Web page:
Deep-dive renovations on sub-par houses is an important part of how Aotearoa New Zealand can meet low-carbon goals. The result is homes that are healthier for people, less demanding on the environment and more energy efficient.
WE HAVE RECENTLY been involved in a variety of renovation projects employing some innovative strategies.
These included a 1906 villa, a typical 1980s brick veneer home and an earthquake repair and eco upgrade of a modern three-level hillside home built in 2007 on the Port Hills of Christchurch.
Prioritising healthier living and comfort
What all these renovations share is that improved comfort, internal air quality and thermal performance were prioritised for healthier living environments. There was less use of resources and reduced impact on the environment.
Owners often have different priorities when renovating. Commonly, it’s a new kitchen or bathroom and bling – new finishes or fittings to improve appearances.
Less common are performance upgrades for improved internal environment quality for health and comfort. These can be doubly beneficial. Many of the same improvements that provide for better health and comfort also result in lower energy use and a future-proofed, more environmentally sound building that reduces climate impact.
The annual Superhome Movement tours were held recently for the fifth time, show-casing homes nationwide that included renovations completed to Superhome Healthy Home Design Guide recommendations – see www.healthyhomedesignguide.co.nz.
Too many sub-par new homes
When discussing renovations with homeowners, one of the first questions I ask is, ‘How old is your home?’ When the answer is 2 or 3 years and people want to know how to retrofit for improve thermal efficiency and comfort, we have big problems with how we are currently building homes.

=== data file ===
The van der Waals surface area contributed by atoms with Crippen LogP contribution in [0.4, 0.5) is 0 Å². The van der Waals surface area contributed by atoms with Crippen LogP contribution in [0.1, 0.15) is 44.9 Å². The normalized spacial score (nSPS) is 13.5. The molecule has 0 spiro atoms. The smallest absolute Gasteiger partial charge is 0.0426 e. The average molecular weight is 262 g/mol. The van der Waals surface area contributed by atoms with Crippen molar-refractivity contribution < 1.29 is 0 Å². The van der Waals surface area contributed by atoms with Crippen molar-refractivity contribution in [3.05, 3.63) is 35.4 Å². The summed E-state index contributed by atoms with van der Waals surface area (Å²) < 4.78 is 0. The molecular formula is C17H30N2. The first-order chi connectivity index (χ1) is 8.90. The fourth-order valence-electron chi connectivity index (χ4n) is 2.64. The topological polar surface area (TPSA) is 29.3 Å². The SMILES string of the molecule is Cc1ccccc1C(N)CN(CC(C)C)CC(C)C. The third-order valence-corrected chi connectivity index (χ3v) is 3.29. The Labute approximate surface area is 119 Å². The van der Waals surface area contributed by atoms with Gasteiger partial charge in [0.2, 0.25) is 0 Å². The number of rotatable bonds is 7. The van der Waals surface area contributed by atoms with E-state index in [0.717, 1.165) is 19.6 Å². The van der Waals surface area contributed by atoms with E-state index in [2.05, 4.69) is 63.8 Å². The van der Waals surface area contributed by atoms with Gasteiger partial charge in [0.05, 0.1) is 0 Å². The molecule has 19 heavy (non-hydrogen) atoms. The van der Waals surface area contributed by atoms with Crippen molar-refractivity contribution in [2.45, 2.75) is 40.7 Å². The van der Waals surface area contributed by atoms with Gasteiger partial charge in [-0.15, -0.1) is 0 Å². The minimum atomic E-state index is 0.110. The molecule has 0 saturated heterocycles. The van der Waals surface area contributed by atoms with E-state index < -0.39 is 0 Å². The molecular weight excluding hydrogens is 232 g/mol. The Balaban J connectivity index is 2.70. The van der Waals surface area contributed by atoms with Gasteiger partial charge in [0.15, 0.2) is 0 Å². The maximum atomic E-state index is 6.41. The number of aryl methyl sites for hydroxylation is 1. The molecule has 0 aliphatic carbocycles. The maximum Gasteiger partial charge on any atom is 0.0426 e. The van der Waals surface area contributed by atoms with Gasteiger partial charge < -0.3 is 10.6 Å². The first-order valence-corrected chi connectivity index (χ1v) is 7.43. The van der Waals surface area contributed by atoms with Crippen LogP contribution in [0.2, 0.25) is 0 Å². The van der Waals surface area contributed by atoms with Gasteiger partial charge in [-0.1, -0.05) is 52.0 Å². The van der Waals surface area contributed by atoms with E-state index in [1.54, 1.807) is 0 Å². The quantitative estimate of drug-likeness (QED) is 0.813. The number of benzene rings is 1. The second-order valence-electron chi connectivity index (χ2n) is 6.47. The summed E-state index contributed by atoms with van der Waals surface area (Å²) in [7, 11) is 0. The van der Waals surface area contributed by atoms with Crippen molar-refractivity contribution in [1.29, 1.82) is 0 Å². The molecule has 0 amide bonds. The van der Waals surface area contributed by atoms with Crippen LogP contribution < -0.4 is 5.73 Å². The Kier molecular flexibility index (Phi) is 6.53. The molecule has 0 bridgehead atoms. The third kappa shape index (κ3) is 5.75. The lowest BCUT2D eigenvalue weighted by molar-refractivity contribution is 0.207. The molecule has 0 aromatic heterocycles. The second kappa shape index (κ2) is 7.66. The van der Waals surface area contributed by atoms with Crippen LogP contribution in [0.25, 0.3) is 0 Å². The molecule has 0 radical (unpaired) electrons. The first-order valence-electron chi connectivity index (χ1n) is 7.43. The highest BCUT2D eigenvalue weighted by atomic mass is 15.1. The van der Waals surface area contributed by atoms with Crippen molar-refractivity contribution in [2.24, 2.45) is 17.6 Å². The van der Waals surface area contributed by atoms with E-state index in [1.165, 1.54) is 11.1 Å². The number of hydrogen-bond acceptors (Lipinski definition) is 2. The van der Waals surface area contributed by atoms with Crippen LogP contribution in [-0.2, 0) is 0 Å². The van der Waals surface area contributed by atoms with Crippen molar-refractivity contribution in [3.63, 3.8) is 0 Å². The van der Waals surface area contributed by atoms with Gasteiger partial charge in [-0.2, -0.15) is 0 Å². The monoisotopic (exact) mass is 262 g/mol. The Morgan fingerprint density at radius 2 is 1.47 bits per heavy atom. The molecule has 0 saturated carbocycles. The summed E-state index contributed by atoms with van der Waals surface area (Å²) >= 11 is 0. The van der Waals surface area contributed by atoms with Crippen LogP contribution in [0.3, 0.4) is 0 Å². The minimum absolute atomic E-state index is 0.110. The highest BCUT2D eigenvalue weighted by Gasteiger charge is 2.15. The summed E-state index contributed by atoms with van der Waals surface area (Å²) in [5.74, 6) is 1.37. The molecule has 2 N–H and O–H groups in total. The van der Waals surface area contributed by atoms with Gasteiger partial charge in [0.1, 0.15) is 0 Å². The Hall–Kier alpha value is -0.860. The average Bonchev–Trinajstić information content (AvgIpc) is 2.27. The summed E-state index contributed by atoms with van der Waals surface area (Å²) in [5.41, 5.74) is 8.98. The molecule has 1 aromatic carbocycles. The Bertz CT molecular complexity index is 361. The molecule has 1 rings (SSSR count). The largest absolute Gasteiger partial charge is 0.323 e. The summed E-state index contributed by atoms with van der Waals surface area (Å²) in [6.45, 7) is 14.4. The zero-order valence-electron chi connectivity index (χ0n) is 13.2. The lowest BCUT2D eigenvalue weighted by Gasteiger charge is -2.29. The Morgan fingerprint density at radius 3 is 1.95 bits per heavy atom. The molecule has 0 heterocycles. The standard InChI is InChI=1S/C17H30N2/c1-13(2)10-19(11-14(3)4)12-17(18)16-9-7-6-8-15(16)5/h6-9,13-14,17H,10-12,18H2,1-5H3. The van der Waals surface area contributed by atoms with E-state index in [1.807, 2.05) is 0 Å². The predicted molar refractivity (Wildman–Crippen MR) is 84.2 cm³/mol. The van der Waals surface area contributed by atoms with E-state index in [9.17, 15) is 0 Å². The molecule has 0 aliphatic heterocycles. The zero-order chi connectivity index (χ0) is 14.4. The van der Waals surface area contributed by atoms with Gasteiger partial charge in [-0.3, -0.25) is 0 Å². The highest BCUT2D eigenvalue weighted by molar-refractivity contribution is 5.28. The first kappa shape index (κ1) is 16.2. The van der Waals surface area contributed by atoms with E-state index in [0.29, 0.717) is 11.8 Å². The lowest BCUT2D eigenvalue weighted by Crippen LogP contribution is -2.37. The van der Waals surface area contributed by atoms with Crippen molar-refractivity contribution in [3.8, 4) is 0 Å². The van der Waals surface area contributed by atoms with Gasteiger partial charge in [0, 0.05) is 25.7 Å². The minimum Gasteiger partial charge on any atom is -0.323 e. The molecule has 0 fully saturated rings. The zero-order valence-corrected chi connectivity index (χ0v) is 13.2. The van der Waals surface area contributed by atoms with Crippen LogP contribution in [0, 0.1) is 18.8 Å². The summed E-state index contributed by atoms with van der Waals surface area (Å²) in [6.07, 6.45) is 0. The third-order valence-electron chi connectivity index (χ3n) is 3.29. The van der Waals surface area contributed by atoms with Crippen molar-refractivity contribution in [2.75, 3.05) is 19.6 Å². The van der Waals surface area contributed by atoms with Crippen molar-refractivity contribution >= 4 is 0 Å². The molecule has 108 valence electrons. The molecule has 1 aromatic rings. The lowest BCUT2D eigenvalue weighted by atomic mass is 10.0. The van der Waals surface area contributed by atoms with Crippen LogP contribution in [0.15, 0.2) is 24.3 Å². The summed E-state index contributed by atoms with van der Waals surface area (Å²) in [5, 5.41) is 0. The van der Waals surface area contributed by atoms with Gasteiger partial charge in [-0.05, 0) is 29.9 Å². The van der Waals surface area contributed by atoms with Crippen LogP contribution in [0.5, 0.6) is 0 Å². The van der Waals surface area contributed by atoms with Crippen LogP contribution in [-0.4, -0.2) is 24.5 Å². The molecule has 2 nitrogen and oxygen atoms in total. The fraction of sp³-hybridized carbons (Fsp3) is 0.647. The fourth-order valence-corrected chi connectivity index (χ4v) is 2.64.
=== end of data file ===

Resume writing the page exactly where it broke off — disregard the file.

The Superhome Movement initially focused on new homes designed and built to a superior level than the sub-par Building Code minimums. Now, attention is widening to superrenos – deep-retrofit low-carbon renovations.
Renovations needed to upgrade houses
Feedback from homeowners highlight some issues, but there are also hidden problems. Even a new home built to the Building Code can have single-digit internal room temperatures and still produce over five times the carbon emissions required to meet the Paris Agreement. See Design to cut carbon now (Build 177) by Dr Dave Dowdell, BRANZ Principal Scientist Sustainability.
We can’t solve the climate crisis and biodiversity emergency by only building better new buildings. It is essential that we fix existing building stock too.
Participants in the Superhome Movement recognise the importance of upgrading New Zealand’s approximately 1 million unhealthy eco-unfriendly homes that are inefficient, difficult and expensive to heat.
Start with a holistic retrofit plan
Renovation projects are usually a lot trickier than new builds and often present unique challenges that are project specific and vary widely depending on the age and type of the building. They can be complex, and from our experience, considering everything is crucial.